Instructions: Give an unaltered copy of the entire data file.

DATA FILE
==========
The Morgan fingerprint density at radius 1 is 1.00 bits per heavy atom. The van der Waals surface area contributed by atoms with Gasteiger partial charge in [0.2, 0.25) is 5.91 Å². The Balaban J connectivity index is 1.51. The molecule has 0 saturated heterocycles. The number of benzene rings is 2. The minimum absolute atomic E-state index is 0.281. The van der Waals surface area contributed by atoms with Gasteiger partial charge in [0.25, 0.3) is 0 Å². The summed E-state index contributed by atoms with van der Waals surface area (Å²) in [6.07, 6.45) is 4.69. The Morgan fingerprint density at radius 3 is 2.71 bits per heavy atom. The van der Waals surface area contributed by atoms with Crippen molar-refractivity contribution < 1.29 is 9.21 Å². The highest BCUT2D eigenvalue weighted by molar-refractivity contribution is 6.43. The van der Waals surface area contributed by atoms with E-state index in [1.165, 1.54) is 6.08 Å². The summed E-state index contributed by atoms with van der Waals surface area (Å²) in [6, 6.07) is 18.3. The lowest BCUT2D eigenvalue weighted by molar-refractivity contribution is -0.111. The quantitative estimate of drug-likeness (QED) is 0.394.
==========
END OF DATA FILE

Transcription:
The Morgan fingerprint density at radius 1 is 1.00 bits per heavy atom. The van der Waals surface area contributed by atoms with Gasteiger partial charge in [0.2, 0.25) is 5.91 Å². The Balaban J connectivity index is 1.51. The molecule has 0 saturated heterocycles. The number of benzene rings is 2. The minimum absolute atomic E-state index is 0.281. The van der Waals surface area contributed by atoms with Gasteiger partial charge in [0.25, 0.3) is 0 Å². The summed E-state index contributed by atoms with van der Waals surface area (Å²) in [6.07, 6.45) is 4.69. The Morgan fingerprint density at radius 3 is 2.71 bits per heavy atom. The van der Waals surface area contributed by atoms with Crippen molar-refractivity contribution < 1.29 is 9.21 Å². The highest BCUT2D eigenvalue weighted by molar-refractivity contribution is 6.43. The van der Waals surface area contributed by atoms with E-state index in [1.165, 1.54) is 6.08 Å². The summed E-state index contributed by atoms with van der Waals surface area (Å²) in [6, 6.07) is 18.3. The lowest BCUT2D eigenvalue weighted by molar-refractivity contribution is -0.111. The quantitative estimate of drug-likeness (QED) is 0.394.